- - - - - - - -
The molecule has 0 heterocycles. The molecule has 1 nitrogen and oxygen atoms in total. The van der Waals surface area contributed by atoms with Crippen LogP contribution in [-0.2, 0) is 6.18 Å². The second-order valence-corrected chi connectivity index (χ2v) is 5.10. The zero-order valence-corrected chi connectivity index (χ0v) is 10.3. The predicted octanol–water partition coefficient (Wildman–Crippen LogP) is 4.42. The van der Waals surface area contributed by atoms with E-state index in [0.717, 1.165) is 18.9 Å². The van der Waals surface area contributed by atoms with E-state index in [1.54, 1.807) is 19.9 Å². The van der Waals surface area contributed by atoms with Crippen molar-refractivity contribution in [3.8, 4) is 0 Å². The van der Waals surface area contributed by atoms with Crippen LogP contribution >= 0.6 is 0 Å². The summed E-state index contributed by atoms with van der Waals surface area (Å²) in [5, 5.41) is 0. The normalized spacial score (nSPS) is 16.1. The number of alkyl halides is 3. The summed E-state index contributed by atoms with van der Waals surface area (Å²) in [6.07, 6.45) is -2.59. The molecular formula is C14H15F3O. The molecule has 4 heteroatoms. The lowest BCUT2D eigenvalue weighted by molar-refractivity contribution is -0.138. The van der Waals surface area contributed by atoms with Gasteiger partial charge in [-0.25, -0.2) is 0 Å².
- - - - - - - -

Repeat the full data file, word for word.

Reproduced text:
The molecule has 0 heterocycles. The molecule has 1 nitrogen and oxygen atoms in total. The van der Waals surface area contributed by atoms with Crippen LogP contribution in [-0.2, 0) is 6.18 Å². The second-order valence-corrected chi connectivity index (χ2v) is 5.10. The zero-order valence-corrected chi connectivity index (χ0v) is 10.3. The predicted octanol–water partition coefficient (Wildman–Crippen LogP) is 4.42. The van der Waals surface area contributed by atoms with E-state index in [0.717, 1.165) is 18.9 Å². The van der Waals surface area contributed by atoms with E-state index in [1.54, 1.807) is 19.9 Å². The van der Waals surface area contributed by atoms with Crippen molar-refractivity contribution in [3.8, 4) is 0 Å². The van der Waals surface area contributed by atoms with Crippen LogP contribution >= 0.6 is 0 Å². The summed E-state index contributed by atoms with van der Waals surface area (Å²) in [5, 5.41) is 0. The normalized spacial score (nSPS) is 16.1. The number of alkyl halides is 3. The summed E-state index contributed by atoms with van der Waals surface area (Å²) in [6.07, 6.45) is -2.59. The molecular formula is C14H15F3O. The molecule has 4 heteroatoms. The lowest BCUT2D eigenvalue weighted by molar-refractivity contribution is -0.138. The van der Waals surface area contributed by atoms with Gasteiger partial charge in [-0.25, -0.2) is 0 Å².